Fri. Mar 22nd, 2024

Why Black fraternities and sororities matter in the US

By Keyari Page Feb 1, 2021
Illustration of Black Fraternities and Black Sororities posing with their hand signs.Illustration by Miss_Aye22

Today is the first day of Black history month in my home country, America.

Yes, we all know Black excellence should be celebrated every day but here we are in 2021, still explaining the importance of history that affects us all.

So let us learn the history that is not spoken of and the history that is empowering for all of us today.

Back at home, I imagine Black fraternities and sororities, known as the Divine Nine, planning virtual events for the occasion, especially my sorority, Sigma Gamma Rho Sorority Incorporated.

Some are organising informal drives to get new members excited about being a part of an organisation that will always offer a brotherhood or sisterhood for support.

So, what about it? Aren’t sororities and fraternities just a part of the American college experience?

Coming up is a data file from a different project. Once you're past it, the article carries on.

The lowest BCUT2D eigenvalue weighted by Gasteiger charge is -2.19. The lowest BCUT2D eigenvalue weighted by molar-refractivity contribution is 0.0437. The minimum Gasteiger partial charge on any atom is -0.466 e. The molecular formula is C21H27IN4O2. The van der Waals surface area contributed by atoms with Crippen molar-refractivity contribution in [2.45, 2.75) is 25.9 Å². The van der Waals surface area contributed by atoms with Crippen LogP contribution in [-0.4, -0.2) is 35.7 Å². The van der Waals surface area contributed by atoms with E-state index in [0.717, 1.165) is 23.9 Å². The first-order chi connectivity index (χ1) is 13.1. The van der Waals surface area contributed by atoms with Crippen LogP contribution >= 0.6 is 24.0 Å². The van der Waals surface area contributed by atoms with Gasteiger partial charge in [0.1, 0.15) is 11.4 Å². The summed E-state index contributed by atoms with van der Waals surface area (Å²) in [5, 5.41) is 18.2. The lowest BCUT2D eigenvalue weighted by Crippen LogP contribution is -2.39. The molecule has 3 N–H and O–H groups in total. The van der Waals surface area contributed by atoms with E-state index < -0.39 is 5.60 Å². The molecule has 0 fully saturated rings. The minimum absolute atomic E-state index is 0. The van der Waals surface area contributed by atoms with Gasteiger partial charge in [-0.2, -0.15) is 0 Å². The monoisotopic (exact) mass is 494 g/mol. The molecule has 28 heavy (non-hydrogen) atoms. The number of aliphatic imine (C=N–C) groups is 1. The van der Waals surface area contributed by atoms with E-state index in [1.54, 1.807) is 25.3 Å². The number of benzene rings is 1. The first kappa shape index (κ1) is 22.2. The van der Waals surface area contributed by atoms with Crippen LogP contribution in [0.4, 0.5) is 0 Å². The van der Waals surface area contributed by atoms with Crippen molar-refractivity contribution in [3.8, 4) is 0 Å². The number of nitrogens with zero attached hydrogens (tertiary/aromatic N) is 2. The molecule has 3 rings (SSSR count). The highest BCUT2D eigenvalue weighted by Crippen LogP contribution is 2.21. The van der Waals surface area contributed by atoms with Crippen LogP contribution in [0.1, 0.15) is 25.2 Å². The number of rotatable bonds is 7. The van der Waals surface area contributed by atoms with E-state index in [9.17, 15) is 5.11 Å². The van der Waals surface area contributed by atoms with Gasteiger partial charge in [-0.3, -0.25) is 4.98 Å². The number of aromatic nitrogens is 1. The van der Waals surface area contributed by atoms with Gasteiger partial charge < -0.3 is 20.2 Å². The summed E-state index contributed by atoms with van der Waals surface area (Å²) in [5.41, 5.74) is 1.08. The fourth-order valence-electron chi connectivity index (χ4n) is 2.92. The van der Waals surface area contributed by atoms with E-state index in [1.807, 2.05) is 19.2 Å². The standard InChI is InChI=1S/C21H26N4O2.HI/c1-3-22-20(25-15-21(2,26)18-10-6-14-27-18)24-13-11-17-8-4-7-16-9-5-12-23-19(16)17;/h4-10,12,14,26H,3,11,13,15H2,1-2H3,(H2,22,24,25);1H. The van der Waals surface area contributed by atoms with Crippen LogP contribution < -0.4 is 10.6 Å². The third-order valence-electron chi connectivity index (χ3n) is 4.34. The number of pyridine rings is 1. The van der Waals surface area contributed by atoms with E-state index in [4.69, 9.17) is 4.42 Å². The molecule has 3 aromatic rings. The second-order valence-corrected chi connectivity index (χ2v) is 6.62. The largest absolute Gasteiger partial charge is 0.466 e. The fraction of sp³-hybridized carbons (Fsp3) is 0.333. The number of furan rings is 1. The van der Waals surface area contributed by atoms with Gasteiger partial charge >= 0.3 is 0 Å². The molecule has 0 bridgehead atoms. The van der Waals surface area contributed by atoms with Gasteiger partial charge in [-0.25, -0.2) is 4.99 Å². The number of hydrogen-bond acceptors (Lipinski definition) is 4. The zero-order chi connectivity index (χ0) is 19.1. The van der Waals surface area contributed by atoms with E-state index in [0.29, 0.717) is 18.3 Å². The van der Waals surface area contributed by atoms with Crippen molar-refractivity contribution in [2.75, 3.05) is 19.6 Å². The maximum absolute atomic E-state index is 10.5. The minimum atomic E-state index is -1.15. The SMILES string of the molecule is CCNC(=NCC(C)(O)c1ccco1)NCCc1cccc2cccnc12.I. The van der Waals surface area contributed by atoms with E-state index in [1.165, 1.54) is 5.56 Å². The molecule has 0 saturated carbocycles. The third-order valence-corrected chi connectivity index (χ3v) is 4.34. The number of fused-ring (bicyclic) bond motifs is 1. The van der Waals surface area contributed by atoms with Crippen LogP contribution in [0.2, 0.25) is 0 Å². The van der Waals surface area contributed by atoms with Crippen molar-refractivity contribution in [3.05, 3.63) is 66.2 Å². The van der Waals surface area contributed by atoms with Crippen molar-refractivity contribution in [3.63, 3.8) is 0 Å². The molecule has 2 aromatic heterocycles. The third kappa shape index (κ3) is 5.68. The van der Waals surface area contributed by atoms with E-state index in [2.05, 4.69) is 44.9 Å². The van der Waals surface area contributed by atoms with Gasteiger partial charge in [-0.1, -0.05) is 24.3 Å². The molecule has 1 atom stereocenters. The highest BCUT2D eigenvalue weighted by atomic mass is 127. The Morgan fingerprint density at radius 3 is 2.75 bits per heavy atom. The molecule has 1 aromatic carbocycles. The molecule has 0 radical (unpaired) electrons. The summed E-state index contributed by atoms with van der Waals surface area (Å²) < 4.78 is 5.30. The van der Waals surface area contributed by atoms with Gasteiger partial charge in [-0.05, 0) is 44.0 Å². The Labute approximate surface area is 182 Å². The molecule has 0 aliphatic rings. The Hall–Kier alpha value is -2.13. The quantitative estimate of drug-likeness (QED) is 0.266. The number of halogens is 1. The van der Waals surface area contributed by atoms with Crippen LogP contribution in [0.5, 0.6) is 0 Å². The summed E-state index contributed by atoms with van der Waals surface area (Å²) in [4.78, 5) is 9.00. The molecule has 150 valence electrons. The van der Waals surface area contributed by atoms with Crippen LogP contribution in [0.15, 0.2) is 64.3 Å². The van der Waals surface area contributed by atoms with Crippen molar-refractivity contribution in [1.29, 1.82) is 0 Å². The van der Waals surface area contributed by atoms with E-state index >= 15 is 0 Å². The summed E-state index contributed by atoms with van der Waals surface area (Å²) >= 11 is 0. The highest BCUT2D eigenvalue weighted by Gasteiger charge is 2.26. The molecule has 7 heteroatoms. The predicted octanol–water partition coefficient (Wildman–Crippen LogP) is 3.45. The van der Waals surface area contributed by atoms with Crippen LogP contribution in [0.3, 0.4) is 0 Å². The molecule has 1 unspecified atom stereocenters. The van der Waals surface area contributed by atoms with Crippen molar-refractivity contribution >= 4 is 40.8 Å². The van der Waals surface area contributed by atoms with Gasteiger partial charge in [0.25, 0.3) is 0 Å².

These organisations started as a safe space to support and create opportunities for African Americans because the traditional Greek letter organisations were restricting membership to specific genders and races, according to Dawn of a New Tradition: Black Greek Letter Organizations.

They also promote community service,  scholarships, educational support, awareness about health issues, and racial equality.

Who are they?

The Divine Nine includes the Alpha Phi Alpha Fraternity Incorporated founded in 1906 (AΦA), which can count Martin Luther King Jr and W.E.B. Dubois among its alumni. 

Kelly Price and Maritza Correia McClendon are members of Sigma Gamma Rho Sorority (ΣΓΡ), founded in 1922. Michael Jordan, Rev Jessie Jackson, Minnie Riperton, and Zora Neale Hurston are some of the other famous names who were members of one of these sororities and fraternities.

How can you get involved?

You can get involved by joining a chapter as an undergraduate or as a graduate member after receiving your bachelor’s degree.

There are qualifications you have to have such as maintaining a certain grade point average (GPA) level, community activism or volunteering and having materials ready to submit by the request of the Black fraternity and or Black sorority.

Lastly, do not worry about not being in America because these organisations have founded chapters globally across Asia, the Caribbean, Europe, and Africa.

If you’d like more information then check out this video below or send me any questions you may have. And happy Black History Month to all African Americans.

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